Make us your home page
Instagram

Bank of America is cutting 30,000 from work force

NEW YORK — Bank of America is slashing 30,000 jobs as part of an effort to reverse a crisis of confidence among investors. It's the largest single job reduction by a U.S. company this year.

What chief executive Brian Moynihan is trying to do is nothing less than save the nation's largest bank. Investors have cut the bank's market value by half this year. The bank is facing huge liabilities over soured mortgage investments and concerns over whether it has enough capital to withstand more financial shocks.

The cuts, which affect Bank of America's consumer businesses, represent 10 percent of the Charlotte, N.C., bank's work force. The bank said it hopes the cuts and other measures will result in $5 billion in annual savings by 2014. The bank has already cut 6,000 jobs this year. The bank also said it would look for cost savings at its other businesses in a six-month review that will begin next month.

"It's as if someone has hit the panic button," said Bert Ely, president of banking consultant Ely & Co.

Moynihan has been taking other steps to shore up the bank's standing. Last week, he shook up the bank's top management ranks and has been selling parts of the company to raise cash. Last month, Warren Buffett's Berkshire Hathaway Inc. invested $5 billion in the company.

Moynihan has struggled to calm investors ever since he took the top job in January 2010. He is reversing the empire-building strategy of his predecessor, Ken Lewis, who stepped down amid controversy over the purchase of Merrill Lynch during the financial crisis. Lewis also engineered the ill-fated acquisition of Countrywide Financial Corp., then the country's largest mortgage lender, which has led to heavy financial losses, lawsuits and regulatory probes.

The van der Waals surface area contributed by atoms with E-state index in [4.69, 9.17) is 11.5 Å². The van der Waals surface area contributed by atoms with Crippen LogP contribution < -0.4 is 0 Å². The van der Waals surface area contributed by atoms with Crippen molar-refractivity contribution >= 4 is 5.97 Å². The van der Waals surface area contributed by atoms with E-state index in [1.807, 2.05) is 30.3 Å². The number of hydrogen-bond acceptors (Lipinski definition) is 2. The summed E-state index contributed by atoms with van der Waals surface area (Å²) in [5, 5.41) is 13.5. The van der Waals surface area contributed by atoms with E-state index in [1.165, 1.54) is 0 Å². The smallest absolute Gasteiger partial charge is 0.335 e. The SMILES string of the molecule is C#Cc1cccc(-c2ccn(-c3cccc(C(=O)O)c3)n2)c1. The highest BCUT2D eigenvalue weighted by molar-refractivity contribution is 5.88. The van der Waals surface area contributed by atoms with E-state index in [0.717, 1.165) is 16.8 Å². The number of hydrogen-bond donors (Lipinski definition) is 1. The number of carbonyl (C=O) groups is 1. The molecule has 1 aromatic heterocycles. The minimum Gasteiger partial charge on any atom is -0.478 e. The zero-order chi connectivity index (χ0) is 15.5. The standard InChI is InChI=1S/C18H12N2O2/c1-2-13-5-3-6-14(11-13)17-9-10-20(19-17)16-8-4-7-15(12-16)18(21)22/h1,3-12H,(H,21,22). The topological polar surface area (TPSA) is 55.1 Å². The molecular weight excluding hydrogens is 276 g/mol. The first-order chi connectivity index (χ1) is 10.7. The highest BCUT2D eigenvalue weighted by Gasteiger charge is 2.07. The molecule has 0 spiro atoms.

Moynihan is now taking a knife to the company, hoping to shrink it to a more manageable size, even if it means losing the bragging rights of being the nation's largest bank. "We don't have to be the biggest company out there," said Moynihan.

Bank of America's stock has lost 48 percent this year, largely because of problems related to poorly written mortgages at Countrywide. From January to June, the bank paid $12.7 billion to settle claims from investors that it sold them securities backed by faulty mortgages.

Some investors and analysts worry that the job cuts will lead to poor customer service and the bank will lose market share to rivals at a time when there are signs that the economy is slowing down. They also wonder if the job cuts are enough to produce the profits the bank needs to overcome the spiraling costs from its mortgage business.

"There is a fair amount of skepticism on Wall Street, and (Moynihan) is doing as much as he can do in the face of a worsening economy," said Nancy Bush, an analyst and contributing editor at SNL Financial, a research firm.

The bank's stock was down for most of the afternoon, but rose along with the overall market to close up 7 cents, or 1 percent, at $7.05.